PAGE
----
• The development of customised qualifications to supplement to the principal learning of the diploma to prepare students for opportunities in the sciences within both Higher Education and employment

Read the Royal Society press release in full.
Visit the SCORE website.

HUBS 2009

The Heads of University Bioscience Departments (HUBS) group has announced the programme for the Spring 2009 meeting which will take place between 4-5 May at Weetwood Hall, Leeds. The meetings will address the topic, 'Challenges to Maintaining Standards' and sessions will be held on, 'Key Scientific Skills', 'Practical Work and Final Year Projects' and 'Assessment and Feedback, Roles of External Examiners and Maintaining Academic Excellence'.

View the full meeting programme and register online.

Tuesday, 7 April 2009

Call for additional £2bn in funding

The National Endowment for Science, Technology and the Arts (Nesta) and a group of research-based universities led by Sir Roy Anderson, rector of Imperial College London are calling for as much as £2bn in additional funding in the budget, reports the Financial Times.

It is envisioned that the money would be spent through two streams, the first would be allocated to the seven research councils to support research and postgraduate training. The second 'would be used to help finance small high-tech companies and start ups' which are suffering from a long-term shortage of early-stage venture capital funding.

David Delpy, chief executive of the Engineering and Physical Sciences Research Council is quoted as saying, "The big risk now is that, with the US planning to invest $18bn in research grants and $3.5bn in scientific infrastructure, we could lose what we have built up over the past decade."

Royal Society launches inquiry: 'Fruits of Curiosity'

The Royal Society has launched an 11 month enquiry, 'The Fruits of Curiosity: science, innovation and future sources of wealth', which will examine the role that science will play in equipping Britain to meet the economic, social and environmental challenges of the next fifty years. The enquiry will look beyond the current 10-Year Investment Framework.

Vice President of the Royal Society, Sir Martin Taylor, will lead the inquiry and at the launch said, "We have to seize this opportunity to reshape our economy, based on science and innovation... Our study will lay the foundations for a new approach to science, innovation and the creation of wealth. We are particularly keen to explore how policies for science and innovation can be better aligned with the transition to a low-carbon economy."

Biochemical Society President to become Chair of BBSRC Council?

Biochemical Society President Professor Sir Tom Blundell FRS, currently Sir William Dunn Professor and Head of School of Biological Sciences at Cambridge University, has been selected as the preferred candidate to become Chair of the Biotechnology and Biological Sciences Research Council (BBSRC).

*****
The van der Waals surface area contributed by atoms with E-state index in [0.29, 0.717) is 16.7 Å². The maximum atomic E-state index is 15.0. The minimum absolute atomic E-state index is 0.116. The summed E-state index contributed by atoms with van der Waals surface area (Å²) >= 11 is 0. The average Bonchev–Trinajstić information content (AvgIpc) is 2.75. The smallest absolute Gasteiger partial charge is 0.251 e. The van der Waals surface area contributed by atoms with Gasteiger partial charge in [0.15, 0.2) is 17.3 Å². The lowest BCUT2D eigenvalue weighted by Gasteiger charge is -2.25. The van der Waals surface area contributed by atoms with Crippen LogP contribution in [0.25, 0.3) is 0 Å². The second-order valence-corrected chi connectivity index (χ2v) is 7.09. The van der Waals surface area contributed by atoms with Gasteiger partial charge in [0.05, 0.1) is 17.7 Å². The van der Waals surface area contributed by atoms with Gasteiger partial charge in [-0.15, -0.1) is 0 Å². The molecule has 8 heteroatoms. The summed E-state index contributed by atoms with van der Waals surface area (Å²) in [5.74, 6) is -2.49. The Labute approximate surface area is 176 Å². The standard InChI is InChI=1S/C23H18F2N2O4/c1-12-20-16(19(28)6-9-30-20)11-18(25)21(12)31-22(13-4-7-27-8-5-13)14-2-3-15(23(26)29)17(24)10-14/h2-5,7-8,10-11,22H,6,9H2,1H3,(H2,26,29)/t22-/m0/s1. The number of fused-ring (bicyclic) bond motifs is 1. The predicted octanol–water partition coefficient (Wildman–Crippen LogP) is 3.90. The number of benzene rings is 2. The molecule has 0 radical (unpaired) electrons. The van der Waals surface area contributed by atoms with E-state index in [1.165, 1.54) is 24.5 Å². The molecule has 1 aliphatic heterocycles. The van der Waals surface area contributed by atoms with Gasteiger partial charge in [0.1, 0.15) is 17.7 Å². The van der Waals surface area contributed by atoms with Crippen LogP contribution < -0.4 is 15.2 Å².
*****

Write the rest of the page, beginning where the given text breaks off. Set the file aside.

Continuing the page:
Yesterday (Monday 6 April), Innovation Universities and Skills Secretary, John Denham invited the Innovation, Universities, Science and Skills Select Committee to hold pre-appointment hearings and to report on Professor Blundell’s and Dr Gillespie’s suitability for these posts. This in line with proposals announced last year to increase democratic scrutiny of key public appointments.

Friday, 3 April 2009

Is Labour undermining Haldane principle?

Adam Afriyie, the Shadow Science Minister, ahead of a speech to science leaders at the Royal Society said 'the Government should stop pretending that the Haldane principle "stood affected" as ministers tried to use science to drive the economy', reports THES.

Mr Afriyie is quoted as saying, "It is... right that the Government sets the overall strategic priorities... but I am concerned that it may be nudging or picking particular projects within that".

The Haldane principle in British research policy is the idea that decisions about what to spend research funds on should be made by researchers rather than politicians.

Scottish universities face funding cuts

In the wake of the 2008 Research Assessment Exercise (RAE), 'nearly a third of Scotland's universities will see their total funding cut in real terms for 2009-10' reports the THES.

In comparison with England which saw a 4 per cent cash increase and a 2 per cent real-terms rise when inflation was included, in Scotland, total funding increased 3.4 per cent in cash terms, equating to 1.4 per cent including inflation. This news comes after the Scottish Funding Council announced how the £1.14 billion allocated by the Scottish Government would be spread across 20 universities in 2009-10.

Stirling and Strathclyde have seen the biggest decrease in funding with falls of 1.6 per cent and 0.3 per cent respectively. This is 'despite receiving special moderation funding funding of £1.5 million and £1.3 million to soften the cuts' reports THES. The University of Dundee, Queen Margaret University and Glasgow Caledonian University have all seen below-inflation rises.

Within these allocation to Universities, some science areas fared better than others: Community-based medicine rose 102 per cent, physical sciences rose 31.5 per cent, hospital and laboratory medicine rose 30 per cent, while funding for biological sciences fell 19 per cent.

Read the THES article in full.